Effectively Helping Your Troubled Teens – Boys Vs Girls
Parenting troubled teens is difficult. It’s easy to think that all troubled teens are the same but troubled teen boys are very different than troubled teen girls. At this age they share problems such as social media, peer pressure, risky behavior, and temptations with drugs and alcohol. However how they navigate those problems depends on their gender.
Some General Guidelines
When dealing with troubled teens, reaching for compassion first is difficult in the face of a snarling, out-of-control teenager. If you can take a breather and muster some compassion it might keep the situation from getting out of hand. Try to remember it’s the behavior you do not like but you love your teenager. Try to step away from your own feelings and see your teen as objectively as possible. Whatever pain he or she is experiencing is likely at least part of the cause of some of their delinquent behavior. If you can hold that perspective their behavior will feel less personal. It will also help you see them as individuals first and a person in crisis second.
Dealing With Daughters
For the teenage girl the very emotions that will someday make them great women work against them as teenagers. Typically teen girls are much more sensitive to personal conflict and they have a tendency to internalize that conflict. As such teenage girls are much more prone to depression then teen boys. Teenage girls are looking more to be part of the group rather than singled out for their talents, skills, and intelligence. Teen girls are more likely to express themselves emotionally than to act out violently. Girls also have the additional challenge of dealing with PMS which can make their natural emotional response heightened by hormones. Helping your troubled teen daughter can be as simple as playing on her natural inclination to be emotional. Service, spirituality, personal relationships, and compassion can become sources of strength when girls are taught it is okay to express themselves in those ways.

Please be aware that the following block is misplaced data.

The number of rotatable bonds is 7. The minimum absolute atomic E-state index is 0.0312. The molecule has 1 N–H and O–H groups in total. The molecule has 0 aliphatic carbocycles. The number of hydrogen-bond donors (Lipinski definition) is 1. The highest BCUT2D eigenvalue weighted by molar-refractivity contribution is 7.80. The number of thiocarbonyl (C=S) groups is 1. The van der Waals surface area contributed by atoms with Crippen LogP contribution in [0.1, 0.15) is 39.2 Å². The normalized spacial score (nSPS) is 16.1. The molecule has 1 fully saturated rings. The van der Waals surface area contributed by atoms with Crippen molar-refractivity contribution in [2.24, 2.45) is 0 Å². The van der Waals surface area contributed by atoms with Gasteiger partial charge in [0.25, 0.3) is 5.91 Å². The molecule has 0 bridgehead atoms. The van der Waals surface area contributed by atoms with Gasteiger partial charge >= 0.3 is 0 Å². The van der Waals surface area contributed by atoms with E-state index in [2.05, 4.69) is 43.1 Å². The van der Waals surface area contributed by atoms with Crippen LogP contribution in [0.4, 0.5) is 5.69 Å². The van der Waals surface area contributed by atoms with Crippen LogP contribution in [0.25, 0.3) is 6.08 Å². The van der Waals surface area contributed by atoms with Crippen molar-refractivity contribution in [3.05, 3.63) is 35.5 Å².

One of the most important things you can remember about boys is they are great copycats. Where girls would learn what not to do by watching other girls and women; boys learn how to act by watching other boys and men. With boys monitoring aggression becomes very important. Since they are naturally inclined to aggressive behavior you have to make every attempt to limit their exposure to violence. Helping boys learn to express their feelings and thoughts is also important. However you cannot push them in the same way you can push girls. You have to take a much gentler approach and let him know you’re ready to listen when he’s ready to talk.
Regardless of gender when your teenager reaches the troubled stage the very best thing you can do is find your teen the help they need. Parenting a troubled teen isn’t easy and neither is reaching out for help. Too many troubled teens go without help because their parents can’t, won’t, or don’t know how to find help. The depth of their issues will dictate the type of help they need. That help can range from counseling to therapeutic boarding school. Parents wherever your teen falls on that spectrum please understand you have not failed. Teenagers are hard work. Troubled teenagers are even harder. Just know that there is help out there for you and them.
- Helping Teens Develop Real World Self-Esteem
- Why Your Teen Is So Different: The Scientific Difference Between Introverts and Extroverts
- Behaviors That Make Teens at Risk for Addiction
- What Your Teen Doesn’t Tell You
- Teaching Tweens About Sexuality Before Their Friends Do
- Parenting Teens In Six Words, Advice From The Twittersphere
- How Social Media Can Directly Affect Your Teen’s Self-Esteem
- Despite Parents Fears, Stats Say Teen Marijuana Use Is Down
Tyler Jacobson is a father, husband, and writer, with experience as a content writer and outreach coordinator for HelpYourTeenNow. Tyler has offered honest advice and humor to struggling parents and teens. Tyler has researched and written on education problems, disorders, the world of social media, addiction, and pressing issues with raising a teen today. Follow Tyler on:
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Last update on 2018-03-19 / Affiliate links / Images from Amazon Product Advertising API